The second concern is autonomy. If AI systems act on their own, they can make errors that perhaps would not be made by a system with a human in the loop. This too is a valid concern, and again one that is not unique to AI systems. Consider our system of automated traffic lights, which replaced a system of human policemen directing traffic. The automated system leads to some errors, but is a tradeoff that we have decided is worthwhile. We will continue to make tradeoffs in where we deploy autonomous systems.

There is a possibility that we will soon see a widespread increase in the capabilities of autonomous systems, and thus more displacement of people. This could lead to a societal problem of increased unemployment and income inequality. To me, this is the most serious concern about future AI systems. In past technological revolutions (agricultural and industrial) the notion of work changed, but the changes happened over generations, not years, and the changes always led to new jobs. We may be in for a period of change that is much more rapid and disruptive; we will need some social conventions and safety nets to restore stability.

The third concern is the universality of intelligent machines. In 1965 I. J. Good wrote "an ultraintelligent machine could design even better machines; there would then unquestionably be an 'intelligence explosion,' and the intelligence of man would be left far behind. Thus the first ultraintelligent machine is the last invention that man need ever make." I think this fetishizes "intelligence" as a monolithic superpower, and I think reality is more nuanced. The smartest person is not always the most successful; the wisest policies are not always the ones adopted. Recently I spent an hour reading the news about the middle east, and thinking. I didn't come up with a solution. Now imagine a hypothetical "Speed Superintelligence" (as described by Nick Bostrom) that could think as well as any human but a thousand times faster. I'm pretty sure it also would have been unable to come up with a solution. I also know from computational complexity theory that there are a wide class of problems that are completely resistant to intelligence, in the sense that, no matter how clever you are, you won't have enough computing power. So there are some problems where intelligence (or computing power) just doesn't help.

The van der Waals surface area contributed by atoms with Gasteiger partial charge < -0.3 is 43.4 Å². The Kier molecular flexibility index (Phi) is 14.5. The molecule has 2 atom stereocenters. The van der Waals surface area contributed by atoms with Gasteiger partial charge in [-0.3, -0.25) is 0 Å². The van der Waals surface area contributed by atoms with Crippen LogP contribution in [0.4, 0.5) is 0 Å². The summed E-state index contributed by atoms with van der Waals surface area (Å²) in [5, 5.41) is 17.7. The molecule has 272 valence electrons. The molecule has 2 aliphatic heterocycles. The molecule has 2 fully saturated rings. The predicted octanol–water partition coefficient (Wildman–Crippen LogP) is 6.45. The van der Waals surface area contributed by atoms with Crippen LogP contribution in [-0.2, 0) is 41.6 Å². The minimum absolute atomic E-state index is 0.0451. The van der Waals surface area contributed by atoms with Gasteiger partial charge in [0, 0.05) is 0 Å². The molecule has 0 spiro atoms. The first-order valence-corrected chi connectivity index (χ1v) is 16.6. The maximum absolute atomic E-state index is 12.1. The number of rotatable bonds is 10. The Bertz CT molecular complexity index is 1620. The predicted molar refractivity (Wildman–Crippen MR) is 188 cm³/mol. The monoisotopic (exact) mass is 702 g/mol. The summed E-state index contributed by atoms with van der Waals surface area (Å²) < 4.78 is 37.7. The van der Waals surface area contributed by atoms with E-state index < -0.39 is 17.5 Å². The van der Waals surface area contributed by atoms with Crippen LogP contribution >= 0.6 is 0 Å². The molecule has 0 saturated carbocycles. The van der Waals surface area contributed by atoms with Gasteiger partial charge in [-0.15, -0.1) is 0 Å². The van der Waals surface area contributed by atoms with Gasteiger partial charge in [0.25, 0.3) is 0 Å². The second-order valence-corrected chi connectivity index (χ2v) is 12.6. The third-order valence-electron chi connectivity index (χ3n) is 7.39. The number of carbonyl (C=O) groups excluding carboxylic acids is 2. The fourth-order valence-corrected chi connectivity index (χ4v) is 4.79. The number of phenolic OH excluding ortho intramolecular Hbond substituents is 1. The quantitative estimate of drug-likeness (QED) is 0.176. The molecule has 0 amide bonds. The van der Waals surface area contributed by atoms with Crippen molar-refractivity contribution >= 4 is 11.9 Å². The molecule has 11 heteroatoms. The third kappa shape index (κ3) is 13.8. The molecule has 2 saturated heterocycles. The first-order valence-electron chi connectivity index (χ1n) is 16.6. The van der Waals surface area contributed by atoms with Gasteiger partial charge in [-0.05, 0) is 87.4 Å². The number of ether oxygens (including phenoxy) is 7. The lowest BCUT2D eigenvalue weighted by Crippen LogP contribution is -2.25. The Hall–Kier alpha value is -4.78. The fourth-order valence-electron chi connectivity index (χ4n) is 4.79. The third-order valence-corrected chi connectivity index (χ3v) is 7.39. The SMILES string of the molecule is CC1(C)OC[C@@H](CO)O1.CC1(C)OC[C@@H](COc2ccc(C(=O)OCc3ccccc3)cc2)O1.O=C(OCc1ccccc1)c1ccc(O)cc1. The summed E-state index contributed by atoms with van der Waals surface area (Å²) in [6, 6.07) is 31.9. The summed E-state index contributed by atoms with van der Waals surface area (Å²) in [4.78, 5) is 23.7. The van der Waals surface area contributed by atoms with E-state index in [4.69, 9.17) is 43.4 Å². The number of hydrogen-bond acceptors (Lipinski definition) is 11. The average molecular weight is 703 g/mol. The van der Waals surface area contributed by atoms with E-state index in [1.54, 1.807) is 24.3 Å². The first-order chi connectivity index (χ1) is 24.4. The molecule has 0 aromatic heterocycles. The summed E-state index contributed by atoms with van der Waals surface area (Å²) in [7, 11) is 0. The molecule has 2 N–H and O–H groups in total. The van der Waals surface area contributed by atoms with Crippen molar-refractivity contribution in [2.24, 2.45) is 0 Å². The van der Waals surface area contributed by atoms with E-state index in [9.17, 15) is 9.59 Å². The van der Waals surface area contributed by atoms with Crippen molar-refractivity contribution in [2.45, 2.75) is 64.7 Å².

But of course, there are many problems where intelligence does help. If I want to predict the motions of a billion stars in a galaxy, I would certainly appreciate the help of a computer. Computers are tools. They are tools of our design that fit into niches to solve problems in societal mechanisms of our design. Getting this right is difficult, but it is difficult mostly because the world is complex; adding AI to the mix doesn't fundamentally change things. I suggest being careful with our mechanism design and using the best tools for the job regardless of whether the tool has the label "AI" on it or not.